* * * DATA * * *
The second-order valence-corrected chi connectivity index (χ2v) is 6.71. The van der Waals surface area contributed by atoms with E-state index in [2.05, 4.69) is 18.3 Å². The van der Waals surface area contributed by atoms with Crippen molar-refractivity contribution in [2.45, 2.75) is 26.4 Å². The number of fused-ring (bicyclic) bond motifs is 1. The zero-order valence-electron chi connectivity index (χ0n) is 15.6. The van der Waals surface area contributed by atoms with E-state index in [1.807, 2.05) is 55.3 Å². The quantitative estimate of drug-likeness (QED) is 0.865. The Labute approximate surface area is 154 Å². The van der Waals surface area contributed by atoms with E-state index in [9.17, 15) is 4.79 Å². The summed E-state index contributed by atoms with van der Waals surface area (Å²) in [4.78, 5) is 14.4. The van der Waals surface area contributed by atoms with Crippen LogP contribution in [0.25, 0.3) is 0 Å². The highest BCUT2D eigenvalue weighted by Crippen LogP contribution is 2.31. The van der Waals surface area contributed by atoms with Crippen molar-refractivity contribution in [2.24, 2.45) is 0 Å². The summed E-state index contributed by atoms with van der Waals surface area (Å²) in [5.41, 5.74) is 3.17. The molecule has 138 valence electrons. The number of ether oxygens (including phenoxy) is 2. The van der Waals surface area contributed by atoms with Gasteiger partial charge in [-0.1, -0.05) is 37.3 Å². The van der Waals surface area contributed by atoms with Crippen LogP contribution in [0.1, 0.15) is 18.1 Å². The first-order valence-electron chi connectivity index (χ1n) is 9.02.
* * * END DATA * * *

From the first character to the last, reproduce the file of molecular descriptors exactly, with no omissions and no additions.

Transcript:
The second-order valence-corrected chi connectivity index (χ2v) is 6.71. The van der Waals surface area contributed by atoms with E-state index in [2.05, 4.69) is 18.3 Å². The van der Waals surface area contributed by atoms with Crippen molar-refractivity contribution in [2.45, 2.75) is 26.4 Å². The number of fused-ring (bicyclic) bond motifs is 1. The zero-order valence-electron chi connectivity index (χ0n) is 15.6. The van der Waals surface area contributed by atoms with E-state index in [1.807, 2.05) is 55.3 Å². The quantitative estimate of drug-likeness (QED) is 0.865. The Labute approximate surface area is 154 Å². The van der Waals surface area contributed by atoms with E-state index in [9.17, 15) is 4.79 Å². The summed E-state index contributed by atoms with van der Waals surface area (Å²) in [4.78, 5) is 14.4. The van der Waals surface area contributed by atoms with Crippen LogP contribution in [0.25, 0.3) is 0 Å². The highest BCUT2D eigenvalue weighted by Crippen LogP contribution is 2.31. The van der Waals surface area contributed by atoms with Crippen molar-refractivity contribution in [2.24, 2.45) is 0 Å². The summed E-state index contributed by atoms with van der Waals surface area (Å²) in [5.41, 5.74) is 3.17. The molecule has 138 valence electrons. The number of ether oxygens (including phenoxy) is 2. The van der Waals surface area contributed by atoms with Gasteiger partial charge in [-0.1, -0.05) is 37.3 Å². The van der Waals surface area contributed by atoms with Crippen LogP contribution in [0.1, 0.15) is 18.1 Å². The first-order valence-electron chi connectivity index (χ1n) is 9.02.